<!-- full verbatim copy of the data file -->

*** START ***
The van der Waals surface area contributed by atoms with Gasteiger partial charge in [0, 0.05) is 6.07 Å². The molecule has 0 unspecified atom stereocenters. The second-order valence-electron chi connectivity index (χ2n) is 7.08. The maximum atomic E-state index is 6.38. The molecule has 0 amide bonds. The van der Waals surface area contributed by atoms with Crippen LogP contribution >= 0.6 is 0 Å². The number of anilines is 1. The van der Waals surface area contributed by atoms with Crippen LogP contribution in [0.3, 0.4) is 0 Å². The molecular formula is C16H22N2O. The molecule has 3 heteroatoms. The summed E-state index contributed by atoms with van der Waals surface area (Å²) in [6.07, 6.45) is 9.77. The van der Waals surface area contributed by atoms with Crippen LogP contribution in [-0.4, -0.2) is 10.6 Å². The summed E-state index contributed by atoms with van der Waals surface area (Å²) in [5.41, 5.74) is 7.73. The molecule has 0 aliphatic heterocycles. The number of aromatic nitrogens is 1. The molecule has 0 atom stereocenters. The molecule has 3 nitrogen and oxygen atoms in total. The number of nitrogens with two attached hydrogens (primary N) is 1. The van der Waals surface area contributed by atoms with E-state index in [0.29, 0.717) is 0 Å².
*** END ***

The van der Waals surface area contributed by atoms with Gasteiger partial charge in [0, 0.05) is 6.07 Å². The molecule has 0 unspecified atom stereocenters. The second-order valence-electron chi connectivity index (χ2n) is 7.08. The maximum atomic E-state index is 6.38. The molecule has 0 amide bonds. The van der Waals surface area contributed by atoms with Crippen LogP contribution >= 0.6 is 0 Å². The number of anilines is 1. The van der Waals surface area contributed by atoms with Crippen LogP contribution in [0.3, 0.4) is 0 Å². The molecular formula is C16H22N2O. The molecule has 3 heteroatoms. The summed E-state index contributed by atoms with van der Waals surface area (Å²) in [6.07, 6.45) is 9.77. The van der Waals surface area contributed by atoms with Crippen LogP contribution in [-0.4, -0.2) is 10.6 Å². The summed E-state index contributed by atoms with van der Waals surface area (Å²) in [5.41, 5.74) is 7.73. The molecule has 0 aliphatic heterocycles. The number of aromatic nitrogens is 1. The molecule has 0 atom stereocenters. The molecule has 3 nitrogen and oxygen atoms in total. The number of nitrogens with two attached hydrogens (primary N) is 1. The van der Waals surface area contributed by atoms with E-state index in [0.29, 0.717) is 0 Å².